Updated Mar 24, 2018

What to watch for in Egypt's sham election

A billboard in Cairo voicing support for Egyptian President Abdel Fattah al-Sisi in the upcoming election. Photo by KHALED DESOUKI/AFP/Getty Images.

Egyptians will vote March 26-28 in a presidential election that is sure to see incumbent strongman Abdel Fattah el-Sisi handily defeat Mousa Mostafa Mousa — the sole challenger who hasn't been jailed or intimidated into dropping out.

The backdrop: Sisi, the former minister of defense and commander-in-chief of the Egyptian Armed Forces, led a military coup to topple President Mohamed Morsi in 2013. He formally came to power in 2014 after winning 96% of the vote in the presidential election, but has since seen his popularity wane under deteriorating economic conditions and an oppressive human rights record.

Setting the scene: Egypt’s election "will effectively be a theatrical performance, staged by the regime to contrive a popular mandate for strongman [Sisi’s] second term," Andrew Miller and Amy Hawthorne write in Foreign Affairs.

Sisi's struggles
  • Facing one of the region's highest budget deficits, Sisi agreed to economic reforms in November 2016 under a $12 billion IMF loan, causing inflation to hit a high of 30% last summer. The economy has slowly recovered since then, but the middle class — which fueled Morsi's ouster with protests — has struggled.
  • In April 2017, twin church bombings prompted Sisi to declare a state of emergency, which he has since extended three times. The measure has given authorities broad power to detain civilians without reason, monitor and censor all forms of communications, seize property and restrict public gatherings under the pretense of counterterrorism.
  • Under Sisi's direction, security forces have routinely imprisoned and tortured not only criminal suspects, but perceived political enemies as well.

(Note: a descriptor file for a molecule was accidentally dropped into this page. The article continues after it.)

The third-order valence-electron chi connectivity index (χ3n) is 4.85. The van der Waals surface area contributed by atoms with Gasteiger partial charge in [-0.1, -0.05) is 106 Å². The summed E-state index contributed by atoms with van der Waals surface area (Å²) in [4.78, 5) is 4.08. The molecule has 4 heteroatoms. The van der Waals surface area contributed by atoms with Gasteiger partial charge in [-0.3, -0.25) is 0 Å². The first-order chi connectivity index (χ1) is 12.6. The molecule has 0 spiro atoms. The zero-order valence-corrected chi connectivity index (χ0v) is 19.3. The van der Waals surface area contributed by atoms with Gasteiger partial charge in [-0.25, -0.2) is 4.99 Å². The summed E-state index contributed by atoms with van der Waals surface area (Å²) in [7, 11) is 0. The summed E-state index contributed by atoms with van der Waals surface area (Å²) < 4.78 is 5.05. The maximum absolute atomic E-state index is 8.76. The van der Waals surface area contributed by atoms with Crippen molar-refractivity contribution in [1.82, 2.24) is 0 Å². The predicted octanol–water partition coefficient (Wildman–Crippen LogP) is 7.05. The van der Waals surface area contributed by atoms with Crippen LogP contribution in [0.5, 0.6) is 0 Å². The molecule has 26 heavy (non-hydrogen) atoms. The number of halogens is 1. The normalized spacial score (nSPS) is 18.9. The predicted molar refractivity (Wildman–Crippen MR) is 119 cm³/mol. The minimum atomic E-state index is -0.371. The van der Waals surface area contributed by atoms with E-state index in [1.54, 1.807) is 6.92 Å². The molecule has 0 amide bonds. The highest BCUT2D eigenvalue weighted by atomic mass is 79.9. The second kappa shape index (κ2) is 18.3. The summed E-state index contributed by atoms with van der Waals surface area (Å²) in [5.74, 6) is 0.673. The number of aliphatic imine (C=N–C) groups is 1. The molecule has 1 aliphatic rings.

The opposition

A coalition of opposition groups that called on voters to boycott the election is now being investigated by Egypt's prosecutor general. Five potential challengers were unable to get on the ballot:

  • Ahmed Shafiq, the former prime minister who fled Egypt after losing the 2012 election to Morsi, was arrested and deported by the Sisi-allied UAE. He subsequently dropped out of the race.
  • Retired general Sami Anan was arrested for running for office without prior approval from the military, while Col. Ahmed Konsowa was jailed for a video in which he announced his candidacy while wearing his uniform, an apparent violation of military code.
  • Lawyer and activist Khaled Ali and Anwar Sadat, nephew of the assassinated Egyptian president, both withdrew from the race due to intimidation.

That leaves Mousa Mostafa Mousa, a politician who had publicly endorsed Sisi just 10 days prior to entering the race.

  • Per The Guardian, Mousa's pro-government background and "bland" policy platform, which avoids anything that could be construed as a criticism of Sisi, has critics wondering if he's a puppet candidate propped up by the regime to provide "a veneer of democracy."

The bottom line: As in Russia last Sunday, there's no suspense here. Sisi has clamped down on democracy at every turn, and it won't be on display even as Egyptians go through the motions of casting ballots. Sisi remains popular with many Egyptians, but this election won't be a true test of that popularity.

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